Filming a Hostage Situation

In addition to my million jobs, I agreed in March to take a role in a student film being done this month. It was a straight offer, no audition, and besides being flattered to be asked, I liked the director’s writing and him in general, so I said yes.

Filming is always kind of hard just because the hurry-up-and-wait of it all is exhausting. This factor was doubled for this film because the on-set hours were 10 pm- 6:30 am. I came to the set at 11 pm after ASMing a show beforehand and auditioning earlier that day. I had meant to take a nap during the day, but never got around to it, so I knew I was in for a rough night.

Even though I arrived on the diner set an hour late, they hadn’t filmed anything. I was pleased to find that one of the actors on the project was the guy who had played my love interest in the last film I did. We get along really well, so I knew that my downtime would be fun. The crew got me working fairly soon after I arrived, giving me my character’s waitress apron and nametag. For the first 45 minutes of filming, I said one line and poured coffee. Even so, it was fun because the people from this university are so great to be around. The film is essentially a Sherlock Holmes-inspired story, and I was geekily thrilled when, after noting that I poured the coffee left-handed, the director added a line of the Sherlock Holmes character’s about it.

After filming that scene, I and a few of the other actors ordered food while the three main actors and the crew did some close-ups. At that point, it was one in the morning. It would be another hour or so before I filmed anything, but when we finally were summoned, it was for a long time.

The film, besides being Sherlock Holmes-inspired, is also a hostage situation, and we were doing a large part of those scenes that night. The scene involved six of sitting against the wall, our wrists zip-tied, figuring out before actual filming how to get to a standing position without full use of our hands (it’s really hard.) It should also be noted that while the crew tried their hardest to keep the bindings as loose as possible, the zip ties were still pretty painful. At one point, trying to loosen mine with my teeth, I accidentally tightened it, and it took less than five minutes for my hands to go numb. By the end of the shoot, my wrists were raw and they were still sore the next day.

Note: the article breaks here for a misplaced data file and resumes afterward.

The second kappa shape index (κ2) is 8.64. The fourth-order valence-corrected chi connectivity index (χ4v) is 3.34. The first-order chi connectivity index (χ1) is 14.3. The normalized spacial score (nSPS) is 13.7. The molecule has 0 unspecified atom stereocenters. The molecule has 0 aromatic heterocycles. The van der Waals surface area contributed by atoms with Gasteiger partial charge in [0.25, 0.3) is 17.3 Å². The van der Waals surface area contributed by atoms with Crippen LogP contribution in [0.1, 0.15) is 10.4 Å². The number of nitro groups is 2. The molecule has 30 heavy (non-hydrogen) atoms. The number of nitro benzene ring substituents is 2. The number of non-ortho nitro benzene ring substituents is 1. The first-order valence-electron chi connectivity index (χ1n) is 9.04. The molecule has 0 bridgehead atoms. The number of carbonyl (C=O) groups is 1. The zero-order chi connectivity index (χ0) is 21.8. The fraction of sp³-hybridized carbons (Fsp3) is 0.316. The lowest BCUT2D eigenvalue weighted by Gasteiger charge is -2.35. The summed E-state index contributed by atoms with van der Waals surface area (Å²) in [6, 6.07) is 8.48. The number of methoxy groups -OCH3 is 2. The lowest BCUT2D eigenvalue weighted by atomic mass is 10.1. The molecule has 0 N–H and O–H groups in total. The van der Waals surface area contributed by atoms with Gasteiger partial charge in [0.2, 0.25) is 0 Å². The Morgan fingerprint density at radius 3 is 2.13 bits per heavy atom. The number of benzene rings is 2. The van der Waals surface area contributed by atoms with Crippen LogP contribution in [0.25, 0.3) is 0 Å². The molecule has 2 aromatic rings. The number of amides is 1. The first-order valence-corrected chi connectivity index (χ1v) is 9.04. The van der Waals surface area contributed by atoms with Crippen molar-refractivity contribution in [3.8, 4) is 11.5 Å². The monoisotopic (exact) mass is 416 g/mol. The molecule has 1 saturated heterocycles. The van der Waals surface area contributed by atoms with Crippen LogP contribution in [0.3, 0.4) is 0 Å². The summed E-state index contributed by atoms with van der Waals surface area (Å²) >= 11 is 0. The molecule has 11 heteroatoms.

I’d never shot anything like a hostage scene before, and it was really interesting. A part of me was legitimately scared; the gun that was being used, though it was an orange toy gun painted black, looked very real. It also felt very real during the part of the scene where it was pressed against my temple. It didn’t take much acting during that part to seem terrified. You always hear horror stories of fake weapons being mixed up with real ones and actors sustaining injuries, so each time the actor holding the gun would absentmindedly flick the trigger, I’d flinch. 

To work on these scenes was a great, different acting exercise. Usually when doing a scene, I look my scene partner in the eye, unless my character has a reason not to do so. In these scenes, I found myself looking not at the guy holding the gun, but the gun itself as it was waved around and pointed at people and sometimes at me. It was a different kind of focus that I’d never exercised during a scene.

It was a long time before that scene was over, but when I did get breaks, I attempted to sleep in one of the diner booths. It wasn’t easy, but right before my last shot, I must have drifted off, because the producer had to wake me up to film it. I was so tired and couldn’t even keep my vision straight during the twenty minutes or so it took to shoot the scene; I’m sure I look totally spaced out in that scene.

But as tiring as it was and will be this weekend, I really enjoyed it. I also got a really sweet email from the director yesterday, thanking me for my good work on the film and saying how happy they were to have me. This weekend will be our last shoot, and while I’ll be happy to sleep again, I’ll miss it, and these people.


Leave a Reply

Fill in your details below or click an icon to log in: Logo

You are commenting using your account. Log Out /  Change )

Google+ photo

You are commenting using your Google+ account. Log Out /  Change )

Twitter picture

You are commenting using your Twitter account. Log Out /  Change )

Facebook photo

You are commenting using your Facebook account. Log Out /  Change )


Connecting to %s

%d bloggers like this: